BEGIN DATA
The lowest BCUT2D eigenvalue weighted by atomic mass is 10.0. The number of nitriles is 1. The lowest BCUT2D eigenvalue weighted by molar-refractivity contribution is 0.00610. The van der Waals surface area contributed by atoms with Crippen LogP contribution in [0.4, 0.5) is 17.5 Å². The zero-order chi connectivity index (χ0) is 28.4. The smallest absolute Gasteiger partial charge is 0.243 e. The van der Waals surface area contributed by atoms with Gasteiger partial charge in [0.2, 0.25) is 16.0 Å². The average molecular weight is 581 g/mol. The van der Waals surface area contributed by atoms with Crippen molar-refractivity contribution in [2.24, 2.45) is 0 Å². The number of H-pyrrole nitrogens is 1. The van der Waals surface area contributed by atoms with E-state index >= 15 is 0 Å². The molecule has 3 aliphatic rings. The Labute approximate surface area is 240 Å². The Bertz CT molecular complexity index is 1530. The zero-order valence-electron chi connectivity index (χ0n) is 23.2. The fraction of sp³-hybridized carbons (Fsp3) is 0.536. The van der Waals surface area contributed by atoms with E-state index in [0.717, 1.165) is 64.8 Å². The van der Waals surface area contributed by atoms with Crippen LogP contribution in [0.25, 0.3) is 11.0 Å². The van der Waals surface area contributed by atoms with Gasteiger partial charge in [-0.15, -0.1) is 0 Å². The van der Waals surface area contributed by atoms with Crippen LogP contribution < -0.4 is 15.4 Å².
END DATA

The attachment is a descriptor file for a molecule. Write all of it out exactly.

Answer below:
The lowest BCUT2D eigenvalue weighted by atomic mass is 10.0. The number of nitriles is 1. The lowest BCUT2D eigenvalue weighted by molar-refractivity contribution is 0.00610. The van der Waals surface area contributed by atoms with Crippen LogP contribution in [0.4, 0.5) is 17.5 Å². The zero-order chi connectivity index (χ0) is 28.4. The smallest absolute Gasteiger partial charge is 0.243 e. The van der Waals surface area contributed by atoms with Gasteiger partial charge in [0.2, 0.25) is 16.0 Å². The average molecular weight is 581 g/mol. The van der Waals surface area contributed by atoms with Crippen molar-refractivity contribution in [2.24, 2.45) is 0 Å². The number of H-pyrrole nitrogens is 1. The van der Waals surface area contributed by atoms with E-state index >= 15 is 0 Å². The molecule has 3 aliphatic rings. The Labute approximate surface area is 240 Å². The Bertz CT molecular complexity index is 1530. The zero-order valence-electron chi connectivity index (χ0n) is 23.2. The fraction of sp³-hybridized carbons (Fsp3) is 0.536. The van der Waals surface area contributed by atoms with E-state index in [0.717, 1.165) is 64.8 Å². The van der Waals surface area contributed by atoms with Crippen LogP contribution in [0.25, 0.3) is 11.0 Å². The van der Waals surface area contributed by atoms with Gasteiger partial charge in [-0.15, -0.1) is 0 Å². The van der Waals surface area contributed by atoms with Crippen LogP contribution < -0.4 is 15.4 Å².